About the new look

Visitors to Via Negativa in the last few hours may have noticed some differences. I’m experimenting with a new theme (that’s the design template, for you non-WordPressers) which, though very similar to the old theme in looks, differs substantially under the hood. If you use an iPad, netbook, Kindle, iPhone, Android, or other small-screened computer-like thing, you should find that the site scales down without making you scroll horizontally. I can only simulate the effect by shrinking the window on my desktop, but here’s what happens: the sidebar content shifts down below the main content, and more impressively, the header image and all other images and videos shrink proportionally. Impressive, eh? This is called responsive design, and it is a step beyond the flexible designs of yesteryear, which tended to result in overlapping or squashed images (which is why I always went for fixed-width themes). I’d be interested in any and all feedback on this from those of you who actually browse the web on these newfangled mobile devices.

In other news, for those who missed my note on Facebook this morning, the photoblog is back at the old address with a new name, Woodrat photohaiku, and a new photo to celebrate. I decided to move it to WordPress.com, which means that the four main sites on the Via Negativa network are all back online, split between three different webhosts. Never again will I put all my eggs in one basket.

I also feel I’m a lot closer to diagnosing and thus solving the problems that caused me to get shut down repeatedly at my old hosting company, thanks to the excellent documentation at Dreamhost, where Via Negativa now resides. Turns out that even with top-of-the-line page-caching and spam-stopping plugins, a blizzard of comment and trackback spam can still cause CPU usage to go through the roof, because every time someone (or some bot) enters a comment, it refreshes the cache. I don’t know if this was the whole of my problem, but it certainly might explain those mysterious CPU spikes at 2:00 in the morning. So I’ve turned off all trackbacks, turned off comments on posts older than one month (which really pains me), and am experimenting with new plugins that cache things differently.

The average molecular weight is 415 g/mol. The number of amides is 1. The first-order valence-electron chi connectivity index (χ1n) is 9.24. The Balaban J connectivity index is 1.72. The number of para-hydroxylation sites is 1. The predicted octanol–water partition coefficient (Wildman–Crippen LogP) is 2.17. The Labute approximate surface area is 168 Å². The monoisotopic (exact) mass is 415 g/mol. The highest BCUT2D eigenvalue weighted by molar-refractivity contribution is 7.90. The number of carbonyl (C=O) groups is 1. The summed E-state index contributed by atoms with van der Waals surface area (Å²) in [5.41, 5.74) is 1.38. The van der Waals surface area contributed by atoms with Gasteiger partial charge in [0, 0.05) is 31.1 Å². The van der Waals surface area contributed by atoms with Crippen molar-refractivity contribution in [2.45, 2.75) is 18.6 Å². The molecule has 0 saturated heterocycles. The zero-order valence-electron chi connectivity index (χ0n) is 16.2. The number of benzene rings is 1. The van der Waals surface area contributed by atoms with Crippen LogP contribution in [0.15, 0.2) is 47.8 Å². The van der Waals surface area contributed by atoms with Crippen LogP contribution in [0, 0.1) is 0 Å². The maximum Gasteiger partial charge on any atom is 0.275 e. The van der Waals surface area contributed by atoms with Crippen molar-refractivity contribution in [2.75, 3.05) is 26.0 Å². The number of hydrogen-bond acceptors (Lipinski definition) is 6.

The funny thing is, I almost miss those 1.8 million spam comments that had accumulated in Via Negativa’s old database. I had always felt a perverse sense of accomplishment seeing the numbers mount on my dashboard, figuring that since Aksimet caught 99.9% of them, they were a harmless, occasionally amusing annoyance. If only I’d known.

Sorry for all the WordPress-related stuff here lately, by the way, but I don’t want you all to think that I’ve been idle! The truth is, I was mulling over switching to a responsive design a week ago, just before disaster struck, so making these changes makes me feel as if a week of poor sleeping and flailing around like a weak swimmer in a sea of code has been redeemed.

26 Replies to “About the new look”

  1. i am so sorry you have had to reconfigure things. oh, how terrible! i am reading this on an iPad right now, and i actually get the sidebar to the righht of the main column and not at the bottom. it looks good — banner heading, too.

      1. The iPad also rotates. It has the sidebar navigation at the side (not invisible at the bottom) in both orientations, and looks gorgeous. Less cluttered imho. Woodrat defaults to a mobile version (I see it’s WordPress.com) but that doesn’t display brilliantly. Switching to the standard version is much better. Morning Porch and Moving Poems also look great. You appear to have lost your favicon – or that could just be my brower.

        1. Thanks very much for that detailed assessment. Too bad that the iPad theme at wp.com doesn’t do justice to the photoblog. They do provide a few options for tweaking it, but I don’t think it would change the opverall display too much. As for the Via Negativa favicon, I probably forgot to upload it to the theme files for this latest theme — thanks for catching that. (Firefox, my regular browser, caches favicons for days, I’ve found.)

  2. Welcome to WordPress World Dave. May all your problems be sorted here! (-;

    Can’t check you out on those fancy gizmos because I own none of them. But if ever I do, then I shall be following you at Via Negativa wherever I go!

    1. Speaking of WordPress World, this is one of the things that’s seriously great about WordPress.com, where your artlog as well as qarrtsiluni are housed: mobile phone- and iPad-optimized themes are now automatic there.

  3. Congratulations (for all)! I am on my laptop now, but read from my droid while on the bus. Am looking forward to seeing your version of responsive design in action (love the phrase).